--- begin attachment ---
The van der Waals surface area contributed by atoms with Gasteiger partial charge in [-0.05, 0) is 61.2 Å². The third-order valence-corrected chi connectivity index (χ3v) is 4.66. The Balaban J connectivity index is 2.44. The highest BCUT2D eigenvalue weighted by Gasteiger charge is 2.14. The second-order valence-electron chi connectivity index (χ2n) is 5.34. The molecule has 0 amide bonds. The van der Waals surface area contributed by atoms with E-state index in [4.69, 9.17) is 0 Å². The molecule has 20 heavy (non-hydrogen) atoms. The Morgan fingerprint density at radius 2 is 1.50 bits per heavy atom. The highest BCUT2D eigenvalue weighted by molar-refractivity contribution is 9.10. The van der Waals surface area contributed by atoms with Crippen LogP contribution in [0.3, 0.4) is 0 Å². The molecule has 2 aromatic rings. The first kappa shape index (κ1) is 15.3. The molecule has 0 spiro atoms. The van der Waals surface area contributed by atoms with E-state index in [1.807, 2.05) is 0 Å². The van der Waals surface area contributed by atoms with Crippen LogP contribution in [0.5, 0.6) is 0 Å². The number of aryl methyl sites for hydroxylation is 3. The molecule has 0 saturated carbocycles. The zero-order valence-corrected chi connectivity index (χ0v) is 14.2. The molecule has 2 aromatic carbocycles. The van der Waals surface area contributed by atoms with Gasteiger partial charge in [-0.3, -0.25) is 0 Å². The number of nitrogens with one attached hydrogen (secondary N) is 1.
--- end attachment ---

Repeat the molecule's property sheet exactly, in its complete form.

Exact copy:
The van der Waals surface area contributed by atoms with Gasteiger partial charge in [-0.05, 0) is 61.2 Å². The third-order valence-corrected chi connectivity index (χ3v) is 4.66. The Balaban J connectivity index is 2.44. The highest BCUT2D eigenvalue weighted by Gasteiger charge is 2.14. The second-order valence-electron chi connectivity index (χ2n) is 5.34. The molecule has 0 amide bonds. The van der Waals surface area contributed by atoms with E-state index in [4.69, 9.17) is 0 Å². The molecule has 20 heavy (non-hydrogen) atoms. The Morgan fingerprint density at radius 2 is 1.50 bits per heavy atom. The highest BCUT2D eigenvalue weighted by molar-refractivity contribution is 9.10. The van der Waals surface area contributed by atoms with Crippen LogP contribution in [0.3, 0.4) is 0 Å². The molecule has 2 aromatic rings. The first kappa shape index (κ1) is 15.3. The molecule has 0 spiro atoms. The van der Waals surface area contributed by atoms with E-state index in [1.807, 2.05) is 0 Å². The van der Waals surface area contributed by atoms with Crippen LogP contribution in [0.5, 0.6) is 0 Å². The number of aryl methyl sites for hydroxylation is 3. The molecule has 0 saturated carbocycles. The zero-order valence-corrected chi connectivity index (χ0v) is 14.2. The molecule has 2 aromatic carbocycles. The van der Waals surface area contributed by atoms with Gasteiger partial charge in [-0.3, -0.25) is 0 Å². The number of nitrogens with one attached hydrogen (secondary N) is 1.